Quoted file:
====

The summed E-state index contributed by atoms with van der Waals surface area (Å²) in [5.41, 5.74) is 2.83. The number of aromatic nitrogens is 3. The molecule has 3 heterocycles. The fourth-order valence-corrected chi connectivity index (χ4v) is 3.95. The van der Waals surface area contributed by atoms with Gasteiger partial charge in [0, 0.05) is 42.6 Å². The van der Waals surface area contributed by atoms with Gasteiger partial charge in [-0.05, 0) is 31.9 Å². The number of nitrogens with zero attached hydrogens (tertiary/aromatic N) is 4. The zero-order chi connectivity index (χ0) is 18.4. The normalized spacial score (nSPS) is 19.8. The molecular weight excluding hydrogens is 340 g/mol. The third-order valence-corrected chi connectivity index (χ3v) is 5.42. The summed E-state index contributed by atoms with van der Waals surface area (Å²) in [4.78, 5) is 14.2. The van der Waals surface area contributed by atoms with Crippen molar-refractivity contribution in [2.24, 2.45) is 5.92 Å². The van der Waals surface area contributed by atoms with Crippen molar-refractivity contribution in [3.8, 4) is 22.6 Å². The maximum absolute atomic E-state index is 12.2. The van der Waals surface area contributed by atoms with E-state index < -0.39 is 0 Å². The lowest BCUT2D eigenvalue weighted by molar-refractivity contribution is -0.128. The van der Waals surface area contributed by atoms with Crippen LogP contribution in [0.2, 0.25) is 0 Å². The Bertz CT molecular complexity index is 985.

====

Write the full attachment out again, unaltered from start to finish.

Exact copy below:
The summed E-state index contributed by atoms with van der Waals surface area (Å²) in [5.41, 5.74) is 2.83. The number of aromatic nitrogens is 3. The molecule has 3 heterocycles. The fourth-order valence-corrected chi connectivity index (χ4v) is 3.95. The van der Waals surface area contributed by atoms with Gasteiger partial charge in [0, 0.05) is 42.6 Å². The van der Waals surface area contributed by atoms with Gasteiger partial charge in [-0.05, 0) is 31.9 Å². The number of nitrogens with zero attached hydrogens (tertiary/aromatic N) is 4. The zero-order chi connectivity index (χ0) is 18.4. The normalized spacial score (nSPS) is 19.8. The molecular weight excluding hydrogens is 340 g/mol. The third-order valence-corrected chi connectivity index (χ3v) is 5.42. The summed E-state index contributed by atoms with van der Waals surface area (Å²) in [4.78, 5) is 14.2. The van der Waals surface area contributed by atoms with Crippen molar-refractivity contribution in [2.24, 2.45) is 5.92 Å². The van der Waals surface area contributed by atoms with Crippen molar-refractivity contribution in [3.8, 4) is 22.6 Å². The maximum absolute atomic E-state index is 12.2. The van der Waals surface area contributed by atoms with E-state index < -0.39 is 0 Å². The lowest BCUT2D eigenvalue weighted by molar-refractivity contribution is -0.128. The van der Waals surface area contributed by atoms with Crippen LogP contribution in [0.2, 0.25) is 0 Å². The Bertz CT molecular complexity index is 985.